DMP_FEATURE_6X_LP_QUAT     , // Calculate quat's with accel/gyro
                 10);                         // Set update rate to 10Hz.

Reading from the DMP

The DMP streams its data to the MPU-9250's 512-byte first-in, first-out (FIFO) buffer, so to get data from the DMP, the FIFO must be updated. You can use the fifoAvailable function, to check how full the FIFO is. Then call dmpUpdateFifo to read from the top of the FIFO.

if ( imu.fifoAvailable() > 0 ) / Check for new data in the FIFO
    // Use dmpUpdateFifo to update the ax, gx, qx, etc. values
    if ( imu.dmpUpdateFifo() == INV_SUCCESS )
        // The following variables will have data from the top of the FIFO:
        // imu.ax, imu.ay, imu.az, -- Accelerometer
        // imu.gx, imu.gy, imu.gz -- calibrated gyroscope
        // and imu.qw, imu.qx, imu.qy, and imu.qz -- quaternions

Serial Output Through Hardware UART Pins

The default test code does not output serial data automatically to the hardware Tx and Rx pins. It currently outputs to the SerialUSB port (i.e. the Arduino Serial Monitor). To adjust for the Hardware Serial UART pins, adjust the config.h file on line 25 to print to the Serial1 port (i.e. pin 0 for Rx and pin 1 for Tx):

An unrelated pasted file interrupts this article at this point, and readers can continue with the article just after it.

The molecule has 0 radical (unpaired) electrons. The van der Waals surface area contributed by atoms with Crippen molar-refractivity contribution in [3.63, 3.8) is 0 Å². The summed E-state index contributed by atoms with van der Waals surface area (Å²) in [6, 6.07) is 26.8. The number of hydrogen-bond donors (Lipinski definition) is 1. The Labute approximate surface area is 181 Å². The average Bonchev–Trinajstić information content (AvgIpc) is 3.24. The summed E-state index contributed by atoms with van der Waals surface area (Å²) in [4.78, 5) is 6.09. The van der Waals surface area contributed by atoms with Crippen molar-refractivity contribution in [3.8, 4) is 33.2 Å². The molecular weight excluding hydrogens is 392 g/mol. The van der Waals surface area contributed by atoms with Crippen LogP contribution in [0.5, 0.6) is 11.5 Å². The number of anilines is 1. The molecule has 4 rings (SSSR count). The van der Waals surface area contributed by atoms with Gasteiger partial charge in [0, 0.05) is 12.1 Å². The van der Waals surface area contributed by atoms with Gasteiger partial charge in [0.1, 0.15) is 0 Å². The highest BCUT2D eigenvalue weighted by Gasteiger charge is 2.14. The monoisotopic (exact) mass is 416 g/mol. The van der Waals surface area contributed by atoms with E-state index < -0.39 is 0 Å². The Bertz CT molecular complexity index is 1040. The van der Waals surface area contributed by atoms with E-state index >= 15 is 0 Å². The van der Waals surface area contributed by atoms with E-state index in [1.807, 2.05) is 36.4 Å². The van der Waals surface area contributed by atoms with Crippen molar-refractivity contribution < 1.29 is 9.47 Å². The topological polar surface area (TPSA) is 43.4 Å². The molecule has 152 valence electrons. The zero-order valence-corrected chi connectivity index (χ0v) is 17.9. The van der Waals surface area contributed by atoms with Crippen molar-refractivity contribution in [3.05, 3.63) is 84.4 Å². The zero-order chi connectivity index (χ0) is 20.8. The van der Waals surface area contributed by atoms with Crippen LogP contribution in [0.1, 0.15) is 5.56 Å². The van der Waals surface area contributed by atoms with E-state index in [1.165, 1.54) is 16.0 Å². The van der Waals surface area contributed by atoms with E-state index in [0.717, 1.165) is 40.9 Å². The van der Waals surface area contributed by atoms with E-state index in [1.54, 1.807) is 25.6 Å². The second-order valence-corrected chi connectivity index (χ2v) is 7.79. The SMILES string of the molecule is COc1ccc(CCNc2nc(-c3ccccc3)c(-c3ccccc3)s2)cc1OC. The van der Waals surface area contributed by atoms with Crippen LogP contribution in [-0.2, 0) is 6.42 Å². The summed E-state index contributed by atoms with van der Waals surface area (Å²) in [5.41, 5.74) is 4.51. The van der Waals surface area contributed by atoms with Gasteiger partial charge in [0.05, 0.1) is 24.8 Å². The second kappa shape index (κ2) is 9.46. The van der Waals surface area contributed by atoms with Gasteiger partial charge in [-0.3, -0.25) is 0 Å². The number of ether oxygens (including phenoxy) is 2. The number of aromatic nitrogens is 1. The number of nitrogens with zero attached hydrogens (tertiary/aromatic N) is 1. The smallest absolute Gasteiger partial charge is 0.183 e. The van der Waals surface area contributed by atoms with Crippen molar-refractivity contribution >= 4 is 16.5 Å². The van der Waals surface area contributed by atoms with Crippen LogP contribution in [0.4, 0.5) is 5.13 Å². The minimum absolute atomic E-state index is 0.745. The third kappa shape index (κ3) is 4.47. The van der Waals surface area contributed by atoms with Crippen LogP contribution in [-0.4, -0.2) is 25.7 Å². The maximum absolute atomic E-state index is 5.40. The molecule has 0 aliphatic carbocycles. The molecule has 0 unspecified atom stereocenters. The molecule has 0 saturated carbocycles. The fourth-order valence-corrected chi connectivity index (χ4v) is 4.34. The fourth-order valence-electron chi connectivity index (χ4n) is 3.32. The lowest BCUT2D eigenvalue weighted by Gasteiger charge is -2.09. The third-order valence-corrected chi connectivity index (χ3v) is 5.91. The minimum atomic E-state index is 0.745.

Additionally, the default firmware is currently waiting for a "$" under our QC test procedures so you would need to comment out line 131 in the _9DoF_Razor_M0_Firmware.ino by changing:




Additionally, you need to comment out line 163 in the _9DoF_Razor_M0_Firmware.ino. We recommend commenting out this section of code by adding a //'s where it says:

if ( Serial1.available() )
if ( Serial1.read() == '$' ) production_testing();

After commenting out the lines, it should look like like the following:

//if ( Serial1.available() )
//  if ( Serial1.read() == '$' ) production_testing();

Be sure to change the baud rate when you initialize the serial port to match the receiving serial device. The default is 115200 baud. By changing a few lines and printing the string to one of the hardware UARTs, the other serial UART that is connected can read the serial data. At a minimum, make sure to connect GND-GND, Tx-RX, and Rx-Tx. This is assuming that you are connecting the 9DoF Razor to a 3.3V device. If the other serial device can be powered at 3.3V, you can connect it to the 9DoF Razor's 3.3V pin.

If you have not used a serial UART before, try looking at this tutorial for more information about serial communication and UARTs.

Check Out the Examples!

The MPU-9250 DMP library includes a handful of examples, which demonstrate everything from getting raw sensor data from the IMU to using the digital motion processor to track steps or orientation. Check out those examples under the File > Examples > SparkFun MPU-9250 DMP Arduino Library menu as you continue working with the library.